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Sochi chief organiser Dmitry Chernyshenko and Vladimir Popovkin, head of Russia’s space agency signed the ambitious plan.
The torch will launch from the Baikonur Cosmodrome in central Kazakhstan on November 7, meaning the relay will take the unusual step of leaving the Olympic host country even before venturing hundreds of kilometres into space.
“This is a demonstration of our successes and our achievements and Russians, they should be proud,” Chernyshenko said at Star City, the site of the Yuri Gagarin Cosmonaut Training Center near Moscow.
“Today we have added a new page in the history of the Sochi Olympic Games project.”
Russian cosmonaut Mikhail Tyurin and American engineer Richard Mastracchio and Japanese engineer Koichi Wakata will accompany the torch in a Soviet-designed Soyuz spacecraft.
The station, which is currently commanded by Russian cosmonaut Pavel Vinogradov, has an orbit height of 370 to 460 kilometres, according to NASA.
When on board, Russian cosmonauts Oleg Kotov and Sergey Ryazan will chaperone the torch on a spacewalk, Chernyshenko said.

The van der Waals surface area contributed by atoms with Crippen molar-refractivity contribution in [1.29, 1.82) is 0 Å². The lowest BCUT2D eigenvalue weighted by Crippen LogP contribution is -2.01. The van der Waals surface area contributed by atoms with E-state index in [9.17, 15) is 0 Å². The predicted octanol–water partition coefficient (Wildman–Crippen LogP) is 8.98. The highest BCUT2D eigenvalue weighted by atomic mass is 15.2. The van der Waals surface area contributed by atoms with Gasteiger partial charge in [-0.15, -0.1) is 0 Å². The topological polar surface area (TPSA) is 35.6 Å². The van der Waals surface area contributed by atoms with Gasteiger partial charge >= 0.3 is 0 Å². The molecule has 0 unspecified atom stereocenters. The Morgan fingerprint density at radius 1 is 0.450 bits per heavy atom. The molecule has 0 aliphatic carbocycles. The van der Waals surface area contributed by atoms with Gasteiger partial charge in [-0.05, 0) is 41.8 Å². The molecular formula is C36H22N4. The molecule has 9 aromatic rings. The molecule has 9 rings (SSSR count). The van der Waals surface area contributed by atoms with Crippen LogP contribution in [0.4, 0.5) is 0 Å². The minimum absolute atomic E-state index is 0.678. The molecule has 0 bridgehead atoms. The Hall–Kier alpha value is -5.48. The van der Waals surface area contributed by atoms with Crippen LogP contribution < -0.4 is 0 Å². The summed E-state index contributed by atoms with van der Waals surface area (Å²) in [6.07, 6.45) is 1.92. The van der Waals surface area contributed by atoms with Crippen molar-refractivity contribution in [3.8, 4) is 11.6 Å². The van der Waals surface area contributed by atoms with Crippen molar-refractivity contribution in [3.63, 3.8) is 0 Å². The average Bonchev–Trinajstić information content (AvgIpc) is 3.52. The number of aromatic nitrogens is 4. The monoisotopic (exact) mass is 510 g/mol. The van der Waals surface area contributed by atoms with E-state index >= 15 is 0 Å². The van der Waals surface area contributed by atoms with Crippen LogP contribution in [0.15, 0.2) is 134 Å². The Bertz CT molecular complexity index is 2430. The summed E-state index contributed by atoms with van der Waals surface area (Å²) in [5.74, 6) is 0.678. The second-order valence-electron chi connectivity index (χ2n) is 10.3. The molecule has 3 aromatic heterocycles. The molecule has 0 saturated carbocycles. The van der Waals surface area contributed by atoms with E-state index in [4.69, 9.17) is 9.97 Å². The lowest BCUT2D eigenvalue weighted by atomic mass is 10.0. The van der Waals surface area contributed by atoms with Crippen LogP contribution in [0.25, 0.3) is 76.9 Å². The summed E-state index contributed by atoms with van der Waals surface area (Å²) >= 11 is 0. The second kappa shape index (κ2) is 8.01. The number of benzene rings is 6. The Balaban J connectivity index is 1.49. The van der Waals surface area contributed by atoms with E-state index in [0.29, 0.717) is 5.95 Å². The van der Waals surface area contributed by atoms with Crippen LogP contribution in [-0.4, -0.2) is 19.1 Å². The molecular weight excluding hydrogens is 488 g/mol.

The torch will remain unlit throughout the voyage because of safety regulations on board the Soyuz and at the ISS.
“We’ve got a rocket fuelled by oxygen and kerosene, so there are basic safety rules,” Popovkin said. “There can’t be any naked flames.”
After the flame arrives from Greece in October, it begins a 123-day, roughly 65,000-kilometre odyssey in Moscow, on its way through more than 2,900 towns in Russia’s 83 regions.
The torch will finally make its way back into European Russia, eventually winding down to the Black Sea resort of Sochi for the Opening Ceremony on February 7, 2014.